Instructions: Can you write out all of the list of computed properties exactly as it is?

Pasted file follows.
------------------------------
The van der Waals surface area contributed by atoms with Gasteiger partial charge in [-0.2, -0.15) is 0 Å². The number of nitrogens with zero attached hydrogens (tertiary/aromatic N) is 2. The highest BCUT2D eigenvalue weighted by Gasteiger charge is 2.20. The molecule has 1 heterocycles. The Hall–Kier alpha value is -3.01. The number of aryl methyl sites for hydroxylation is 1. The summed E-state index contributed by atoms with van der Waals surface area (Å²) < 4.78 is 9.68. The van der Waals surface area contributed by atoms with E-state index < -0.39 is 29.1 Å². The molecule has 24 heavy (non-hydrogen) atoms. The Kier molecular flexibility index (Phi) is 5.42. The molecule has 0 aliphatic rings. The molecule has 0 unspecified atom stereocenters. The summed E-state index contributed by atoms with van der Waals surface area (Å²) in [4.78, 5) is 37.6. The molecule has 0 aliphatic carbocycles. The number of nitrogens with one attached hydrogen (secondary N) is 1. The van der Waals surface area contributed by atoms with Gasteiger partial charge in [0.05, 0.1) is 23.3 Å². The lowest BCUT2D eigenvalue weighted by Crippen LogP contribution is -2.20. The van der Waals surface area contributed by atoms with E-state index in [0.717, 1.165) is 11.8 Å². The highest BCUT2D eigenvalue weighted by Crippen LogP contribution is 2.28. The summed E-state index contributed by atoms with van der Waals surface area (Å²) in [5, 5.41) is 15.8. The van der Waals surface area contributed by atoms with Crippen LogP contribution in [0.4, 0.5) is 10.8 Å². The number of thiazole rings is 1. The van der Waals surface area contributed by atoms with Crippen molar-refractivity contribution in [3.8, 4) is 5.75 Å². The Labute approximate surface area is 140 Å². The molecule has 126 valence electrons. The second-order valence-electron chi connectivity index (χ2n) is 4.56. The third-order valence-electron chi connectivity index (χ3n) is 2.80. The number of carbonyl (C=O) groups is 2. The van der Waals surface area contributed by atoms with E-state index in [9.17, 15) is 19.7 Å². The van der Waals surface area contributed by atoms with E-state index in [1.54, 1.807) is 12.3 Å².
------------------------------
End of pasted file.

The van der Waals surface area contributed by atoms with Gasteiger partial charge in [-0.2, -0.15) is 0 Å². The number of nitrogens with zero attached hydrogens (tertiary/aromatic N) is 2. The highest BCUT2D eigenvalue weighted by Gasteiger charge is 2.20. The molecule has 1 heterocycles. The Hall–Kier alpha value is -3.01. The number of aryl methyl sites for hydroxylation is 1. The summed E-state index contributed by atoms with van der Waals surface area (Å²) < 4.78 is 9.68. The van der Waals surface area contributed by atoms with E-state index < -0.39 is 29.1 Å². The molecule has 24 heavy (non-hydrogen) atoms. The Kier molecular flexibility index (Phi) is 5.42. The molecule has 0 aliphatic rings. The molecule has 0 unspecified atom stereocenters. The summed E-state index contributed by atoms with van der Waals surface area (Å²) in [4.78, 5) is 37.6. The molecule has 0 aliphatic carbocycles. The number of nitrogens with one attached hydrogen (secondary N) is 1. The van der Waals surface area contributed by atoms with Gasteiger partial charge in [0.05, 0.1) is 23.3 Å². The lowest BCUT2D eigenvalue weighted by Crippen LogP contribution is -2.20. The van der Waals surface area contributed by atoms with E-state index in [0.717, 1.165) is 11.8 Å². The highest BCUT2D eigenvalue weighted by Crippen LogP contribution is 2.28. The summed E-state index contributed by atoms with van der Waals surface area (Å²) in [5, 5.41) is 15.8. The van der Waals surface area contributed by atoms with Crippen LogP contribution in [0.4, 0.5) is 10.8 Å². The number of thiazole rings is 1. The van der Waals surface area contributed by atoms with Crippen molar-refractivity contribution in [3.8, 4) is 5.75 Å². The Labute approximate surface area is 140 Å². The molecule has 126 valence electrons. The second-order valence-electron chi connectivity index (χ2n) is 4.56. The third-order valence-electron chi connectivity index (χ3n) is 2.80. The number of carbonyl (C=O) groups is 2. The van der Waals surface area contributed by atoms with E-state index in [9.17, 15) is 19.7 Å². The van der Waals surface area contributed by atoms with E-state index in [1.54, 1.807) is 12.3 Å².